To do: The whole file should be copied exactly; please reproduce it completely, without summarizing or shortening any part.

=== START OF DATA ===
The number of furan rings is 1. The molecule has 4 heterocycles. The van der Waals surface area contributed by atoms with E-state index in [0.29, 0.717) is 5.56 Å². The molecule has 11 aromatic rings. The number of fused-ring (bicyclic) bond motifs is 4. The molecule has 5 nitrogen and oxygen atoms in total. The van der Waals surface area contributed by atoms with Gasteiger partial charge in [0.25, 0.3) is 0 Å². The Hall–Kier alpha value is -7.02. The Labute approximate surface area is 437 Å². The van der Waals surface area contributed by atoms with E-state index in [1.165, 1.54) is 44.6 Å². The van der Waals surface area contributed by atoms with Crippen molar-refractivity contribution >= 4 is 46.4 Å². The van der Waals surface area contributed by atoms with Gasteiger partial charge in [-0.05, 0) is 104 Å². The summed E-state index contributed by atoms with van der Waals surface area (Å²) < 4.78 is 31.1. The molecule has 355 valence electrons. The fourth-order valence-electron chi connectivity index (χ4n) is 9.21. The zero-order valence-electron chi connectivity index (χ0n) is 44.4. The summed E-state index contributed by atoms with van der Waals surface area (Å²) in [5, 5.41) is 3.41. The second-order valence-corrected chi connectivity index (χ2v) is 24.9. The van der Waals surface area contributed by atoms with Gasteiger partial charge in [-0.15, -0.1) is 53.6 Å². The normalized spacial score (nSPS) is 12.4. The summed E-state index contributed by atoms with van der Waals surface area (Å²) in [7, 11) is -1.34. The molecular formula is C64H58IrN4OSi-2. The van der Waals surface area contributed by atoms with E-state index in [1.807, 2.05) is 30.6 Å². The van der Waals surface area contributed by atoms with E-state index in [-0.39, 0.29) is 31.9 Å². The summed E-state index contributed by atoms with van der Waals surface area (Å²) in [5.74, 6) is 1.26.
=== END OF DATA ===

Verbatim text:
The number of furan rings is 1. The molecule has 4 heterocycles. The van der Waals surface area contributed by atoms with E-state index in [0.29, 0.717) is 5.56 Å². The molecule has 11 aromatic rings. The number of fused-ring (bicyclic) bond motifs is 4. The molecule has 5 nitrogen and oxygen atoms in total. The van der Waals surface area contributed by atoms with Gasteiger partial charge in [0.25, 0.3) is 0 Å². The Hall–Kier alpha value is -7.02. The Labute approximate surface area is 437 Å². The van der Waals surface area contributed by atoms with E-state index in [1.165, 1.54) is 44.6 Å². The van der Waals surface area contributed by atoms with Crippen molar-refractivity contribution >= 4 is 46.4 Å². The van der Waals surface area contributed by atoms with Gasteiger partial charge in [-0.05, 0) is 104 Å². The summed E-state index contributed by atoms with van der Waals surface area (Å²) < 4.78 is 31.1. The molecule has 355 valence electrons. The fourth-order valence-electron chi connectivity index (χ4n) is 9.21. The zero-order valence-electron chi connectivity index (χ0n) is 44.4. The summed E-state index contributed by atoms with van der Waals surface area (Å²) in [5, 5.41) is 3.41. The second-order valence-corrected chi connectivity index (χ2v) is 24.9. The van der Waals surface area contributed by atoms with Gasteiger partial charge in [-0.15, -0.1) is 53.6 Å². The normalized spacial score (nSPS) is 12.4. The summed E-state index contributed by atoms with van der Waals surface area (Å²) in [7, 11) is -1.34. The molecular formula is C64H58IrN4OSi-2. The van der Waals surface area contributed by atoms with E-state index in [1.807, 2.05) is 30.6 Å². The van der Waals surface area contributed by atoms with E-state index in [-0.39, 0.29) is 31.9 Å². The summed E-state index contributed by atoms with van der Waals surface area (Å²) in [5.74, 6) is 1.26.